Kathy Hutchings, Director of the Caldwell County Veterans Service Office, will be retiring effective December 31 after 42 years of working with
Veterans in Caldwell County and across the Unifour area.
In recognition of her service, Ms. Hutchings was awarded the “The Order of the Long Leaf Pine,” by the Governor of North Carolina; an award that is given to honor persons who have a proven record of service to the State of North Carolina. In addition, at a recent event honoring her retirement, Ms. Hutchings received the Key to the City from Mayor Joe Gibbons of the City of Lenoir.
Hutchings was first hired in June of 1975 as an office assistant in the Veterans Service Office which at that time was located in the basement of the Caldwell County Courthouse. She was promoted to Veteran’s Service Officer after a few months and moved to the Caldwell County Administration building when the Veterans Service Office was combined with the County Human Resources (HR) office. During those years, Hutchings continued her duties serving veterans and also worked with services for County employees.
In 2010, the Veterans Service Office was separated from HR and made an independent department based on the volume of veterans and their dependents needing services. Hutchings was named Director. There are over 6,000 veterans in Caldwell County that receive around $24 million primarily due to the work of Hutchings and her staff.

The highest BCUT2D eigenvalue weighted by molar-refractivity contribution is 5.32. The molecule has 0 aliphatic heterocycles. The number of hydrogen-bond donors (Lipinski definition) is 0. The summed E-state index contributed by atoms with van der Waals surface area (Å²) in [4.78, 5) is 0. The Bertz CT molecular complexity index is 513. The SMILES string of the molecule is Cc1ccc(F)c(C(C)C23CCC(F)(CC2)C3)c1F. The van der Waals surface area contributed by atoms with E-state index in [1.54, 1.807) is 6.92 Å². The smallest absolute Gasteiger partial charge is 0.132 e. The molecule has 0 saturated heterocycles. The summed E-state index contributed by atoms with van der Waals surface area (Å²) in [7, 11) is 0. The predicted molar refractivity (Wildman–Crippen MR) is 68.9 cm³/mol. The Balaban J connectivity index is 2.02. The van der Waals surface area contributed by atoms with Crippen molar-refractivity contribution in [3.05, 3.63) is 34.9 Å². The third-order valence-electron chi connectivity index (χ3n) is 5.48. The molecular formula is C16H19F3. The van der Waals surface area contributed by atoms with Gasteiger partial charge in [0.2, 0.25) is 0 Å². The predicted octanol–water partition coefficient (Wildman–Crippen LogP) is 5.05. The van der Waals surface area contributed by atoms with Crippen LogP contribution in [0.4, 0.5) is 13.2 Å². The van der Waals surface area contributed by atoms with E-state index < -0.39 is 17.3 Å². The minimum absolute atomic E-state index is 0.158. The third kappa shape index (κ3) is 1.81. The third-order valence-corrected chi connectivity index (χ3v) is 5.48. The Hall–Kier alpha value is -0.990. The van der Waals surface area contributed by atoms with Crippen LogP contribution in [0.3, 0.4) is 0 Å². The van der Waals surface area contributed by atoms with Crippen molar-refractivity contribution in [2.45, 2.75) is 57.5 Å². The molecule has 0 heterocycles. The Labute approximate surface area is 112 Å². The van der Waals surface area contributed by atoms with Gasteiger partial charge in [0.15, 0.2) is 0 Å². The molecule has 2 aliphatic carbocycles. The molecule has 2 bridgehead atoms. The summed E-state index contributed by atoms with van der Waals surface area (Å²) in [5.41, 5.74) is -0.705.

“Working with Veterans has been my life, it is in my blood, I have a passion for it,” Hutchings explains. “I have worked with Spanish American War Widows all the way up to Veterans of the Afghanistan and Iraqi wars and their dependents. Veterans gave us our peace and freedom. They made this country we live in possible and have done this at the risk of their safety, sanity and future without asking anything in return.”
The Caldwell County Veterans Service Office works with veterans daily to make sure they receive the benefits they are due and deserve. The office completes disability claims for those that have disabilities or military related illness and helps those veterans who have a low income apply for benefits.
Hutchings is accredited with the North Carolina and the National Association of County Veteran Service Officers. Both require testing and training annually. This accreditation allows Hutchings to act as spokesperson and representative of the veteran.
After retiring, Hutchings intends to continue working with the Veterans Services Office part time.
“After 42 years, these veterans are more like my friends and family. I still serve veterans or their widows that I first met 42 years ago,” says Hutchings. “There is nothing more touching than seeing a veteran being honored by providing benefits during their lifetime and especially at their time of death by the presentation of the American flag and a military gun salute.”
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